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Study Links Trademark Filings to Innovation and Growth

An interesting new study from researchers at the USPTO, Center for Economic Studies, and the US Census Bureau explores who makes trademark filings and why they do so. 

The paper, “An Anatomy of U.S. Firms Seeking Trademark Registration,” was published in September by the nonprofit, nonpartisan, National Bureau of Economic Research.  

It links USPTO data of trademark filings with census data about the filers. It concludes that companies that make trademark filings are more likely to grow, and more likely to make patent filings, than companies that do not.

Following are some highlights: 

  • The average trademark filer makes about two filings.
  • “When firms successfully leverage trademarks to differentiate goods or services and insulate themselves from copying and competition by registering trademarks, they can achieve faster growth.”
  • “[Y]ounger firms may have more incentive to apply for trademark registration relative to older counterparts.”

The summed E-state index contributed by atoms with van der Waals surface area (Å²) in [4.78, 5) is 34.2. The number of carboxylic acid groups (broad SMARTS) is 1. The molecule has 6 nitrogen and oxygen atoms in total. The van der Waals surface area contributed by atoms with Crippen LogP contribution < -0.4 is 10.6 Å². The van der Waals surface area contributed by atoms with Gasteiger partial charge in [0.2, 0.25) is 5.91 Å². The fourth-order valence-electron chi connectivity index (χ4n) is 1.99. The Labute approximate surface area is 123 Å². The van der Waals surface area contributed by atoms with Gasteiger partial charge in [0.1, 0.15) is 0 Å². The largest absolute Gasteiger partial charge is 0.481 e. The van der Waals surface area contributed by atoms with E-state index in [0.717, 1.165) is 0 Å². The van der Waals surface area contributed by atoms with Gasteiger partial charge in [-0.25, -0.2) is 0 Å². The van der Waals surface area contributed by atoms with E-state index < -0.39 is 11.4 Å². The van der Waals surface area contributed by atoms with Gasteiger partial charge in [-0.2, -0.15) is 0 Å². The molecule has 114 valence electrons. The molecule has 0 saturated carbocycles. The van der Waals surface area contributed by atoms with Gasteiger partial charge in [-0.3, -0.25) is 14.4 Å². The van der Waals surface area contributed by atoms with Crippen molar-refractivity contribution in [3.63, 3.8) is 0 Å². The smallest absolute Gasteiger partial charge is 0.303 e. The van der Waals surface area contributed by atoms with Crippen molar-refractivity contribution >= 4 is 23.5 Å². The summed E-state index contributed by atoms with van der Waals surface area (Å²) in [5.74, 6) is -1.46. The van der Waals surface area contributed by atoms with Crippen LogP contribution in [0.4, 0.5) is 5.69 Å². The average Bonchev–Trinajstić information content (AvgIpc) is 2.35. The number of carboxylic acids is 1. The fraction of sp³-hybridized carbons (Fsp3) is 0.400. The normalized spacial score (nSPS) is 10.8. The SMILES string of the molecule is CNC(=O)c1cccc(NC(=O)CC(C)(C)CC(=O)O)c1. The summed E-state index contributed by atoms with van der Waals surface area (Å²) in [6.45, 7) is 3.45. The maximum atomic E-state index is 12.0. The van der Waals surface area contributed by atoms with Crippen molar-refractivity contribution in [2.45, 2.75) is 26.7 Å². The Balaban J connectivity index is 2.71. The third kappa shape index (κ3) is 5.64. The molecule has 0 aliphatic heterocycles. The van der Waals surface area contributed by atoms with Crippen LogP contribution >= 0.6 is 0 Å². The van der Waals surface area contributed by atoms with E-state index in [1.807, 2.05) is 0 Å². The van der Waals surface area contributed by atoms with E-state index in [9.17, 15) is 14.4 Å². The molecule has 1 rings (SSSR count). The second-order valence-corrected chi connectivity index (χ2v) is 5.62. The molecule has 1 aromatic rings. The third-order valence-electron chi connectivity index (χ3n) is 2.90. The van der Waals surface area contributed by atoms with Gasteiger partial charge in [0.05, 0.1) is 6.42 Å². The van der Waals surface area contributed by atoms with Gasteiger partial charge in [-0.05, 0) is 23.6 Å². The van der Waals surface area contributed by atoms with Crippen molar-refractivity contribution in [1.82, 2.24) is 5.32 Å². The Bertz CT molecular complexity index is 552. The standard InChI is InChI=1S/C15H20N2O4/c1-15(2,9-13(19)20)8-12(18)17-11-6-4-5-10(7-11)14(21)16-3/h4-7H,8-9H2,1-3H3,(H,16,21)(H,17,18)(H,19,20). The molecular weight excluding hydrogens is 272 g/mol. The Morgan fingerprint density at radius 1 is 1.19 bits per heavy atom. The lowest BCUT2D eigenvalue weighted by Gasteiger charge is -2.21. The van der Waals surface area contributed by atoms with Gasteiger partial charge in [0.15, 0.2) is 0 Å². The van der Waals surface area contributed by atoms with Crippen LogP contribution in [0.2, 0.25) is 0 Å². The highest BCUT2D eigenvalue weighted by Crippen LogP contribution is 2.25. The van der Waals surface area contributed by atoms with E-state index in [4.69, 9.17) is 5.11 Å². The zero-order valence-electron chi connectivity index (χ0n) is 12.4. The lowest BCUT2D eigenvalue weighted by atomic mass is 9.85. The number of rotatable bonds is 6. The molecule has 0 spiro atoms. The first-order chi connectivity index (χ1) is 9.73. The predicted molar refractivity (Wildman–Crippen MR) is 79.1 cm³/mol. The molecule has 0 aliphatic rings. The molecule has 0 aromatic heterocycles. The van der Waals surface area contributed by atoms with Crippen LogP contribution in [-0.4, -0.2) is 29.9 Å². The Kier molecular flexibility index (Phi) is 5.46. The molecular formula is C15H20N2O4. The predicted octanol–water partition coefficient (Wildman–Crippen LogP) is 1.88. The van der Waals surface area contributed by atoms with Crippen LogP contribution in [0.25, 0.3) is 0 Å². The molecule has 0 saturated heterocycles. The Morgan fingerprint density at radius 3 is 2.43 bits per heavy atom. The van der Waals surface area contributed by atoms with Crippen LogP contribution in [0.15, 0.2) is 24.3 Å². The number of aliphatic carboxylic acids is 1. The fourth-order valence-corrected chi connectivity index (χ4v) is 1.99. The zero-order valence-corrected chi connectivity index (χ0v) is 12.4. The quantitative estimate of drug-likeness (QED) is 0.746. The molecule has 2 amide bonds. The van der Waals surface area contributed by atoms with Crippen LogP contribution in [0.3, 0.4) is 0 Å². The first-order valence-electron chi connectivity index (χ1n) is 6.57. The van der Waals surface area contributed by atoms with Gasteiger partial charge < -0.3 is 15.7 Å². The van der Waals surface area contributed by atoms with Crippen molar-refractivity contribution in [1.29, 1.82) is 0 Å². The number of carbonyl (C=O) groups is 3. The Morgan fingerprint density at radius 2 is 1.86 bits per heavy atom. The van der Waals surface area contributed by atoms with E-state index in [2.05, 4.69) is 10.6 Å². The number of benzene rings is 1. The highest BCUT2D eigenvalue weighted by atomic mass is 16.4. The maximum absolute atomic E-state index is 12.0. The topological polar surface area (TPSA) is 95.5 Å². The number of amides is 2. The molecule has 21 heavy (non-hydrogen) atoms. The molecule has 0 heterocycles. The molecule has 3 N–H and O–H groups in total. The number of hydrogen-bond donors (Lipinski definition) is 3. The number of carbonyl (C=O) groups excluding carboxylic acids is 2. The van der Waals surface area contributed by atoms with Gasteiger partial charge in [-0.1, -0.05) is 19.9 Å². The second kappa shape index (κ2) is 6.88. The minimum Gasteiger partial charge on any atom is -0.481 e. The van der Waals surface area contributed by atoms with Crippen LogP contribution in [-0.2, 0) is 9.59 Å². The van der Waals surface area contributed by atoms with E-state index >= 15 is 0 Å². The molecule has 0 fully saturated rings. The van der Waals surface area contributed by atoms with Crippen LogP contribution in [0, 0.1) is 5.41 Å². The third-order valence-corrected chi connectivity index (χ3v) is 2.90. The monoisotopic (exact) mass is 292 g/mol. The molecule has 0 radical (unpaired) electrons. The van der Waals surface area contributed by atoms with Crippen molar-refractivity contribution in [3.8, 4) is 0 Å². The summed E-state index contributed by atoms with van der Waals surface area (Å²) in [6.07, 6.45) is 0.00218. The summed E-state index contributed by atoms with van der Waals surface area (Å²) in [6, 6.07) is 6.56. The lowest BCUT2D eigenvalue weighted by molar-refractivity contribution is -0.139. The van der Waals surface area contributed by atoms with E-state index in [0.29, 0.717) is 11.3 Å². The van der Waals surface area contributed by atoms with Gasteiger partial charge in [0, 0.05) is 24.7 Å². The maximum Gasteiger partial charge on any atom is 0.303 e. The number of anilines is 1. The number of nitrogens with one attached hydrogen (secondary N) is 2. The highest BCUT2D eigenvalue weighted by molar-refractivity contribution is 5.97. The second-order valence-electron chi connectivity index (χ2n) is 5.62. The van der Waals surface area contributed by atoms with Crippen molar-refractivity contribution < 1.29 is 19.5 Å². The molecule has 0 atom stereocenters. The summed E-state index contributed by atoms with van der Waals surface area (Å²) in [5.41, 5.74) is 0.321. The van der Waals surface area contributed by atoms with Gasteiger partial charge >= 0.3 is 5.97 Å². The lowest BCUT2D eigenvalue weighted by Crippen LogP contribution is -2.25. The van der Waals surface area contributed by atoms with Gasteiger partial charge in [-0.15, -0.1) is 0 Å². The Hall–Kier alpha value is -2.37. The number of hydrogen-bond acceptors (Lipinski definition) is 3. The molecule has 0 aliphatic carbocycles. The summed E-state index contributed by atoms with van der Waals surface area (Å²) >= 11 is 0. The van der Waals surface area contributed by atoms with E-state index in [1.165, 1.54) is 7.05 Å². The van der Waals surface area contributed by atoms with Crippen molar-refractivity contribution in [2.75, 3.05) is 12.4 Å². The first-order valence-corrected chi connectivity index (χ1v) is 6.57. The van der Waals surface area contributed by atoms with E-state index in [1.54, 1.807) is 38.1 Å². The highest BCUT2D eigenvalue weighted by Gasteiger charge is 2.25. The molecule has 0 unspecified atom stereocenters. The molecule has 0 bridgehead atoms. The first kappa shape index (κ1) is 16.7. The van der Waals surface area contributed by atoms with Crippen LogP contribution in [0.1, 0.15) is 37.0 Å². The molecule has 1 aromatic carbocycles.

• On average, companies that make a trademark filing upon inception as a company more than triple in size, from roughly two-to-five employees to nearly ten, by year one.
  • Companies that apply to register a trademark tend to grow much faster than companies that do not.
  • “In the period following first trademark filing, treated firms have, on average, approximately 34% higher employment and 24% greater revenue compared to the control group.
  • Almost 50% of firms with both patent and trademark applications filed for their first patents and trademark registrations within a five-year window, which “strongly supports the notion that the two activities are intertwined.”
  • “[W]hile most of the firms that applied to register a trademark did not engage in innovative activity as measured by patent filings or grants, the proportion of trademark filing firms with a patent application is significantly higher than that of all firms.”

The paper also noted that less than three percent of all trademark filings are opposed. While this is small number, the fact that it is not zero demonstrates the perceived value of trademarks. If they weren’t seen as valuable, no one would spend the time and money to oppose someone else’s filing.

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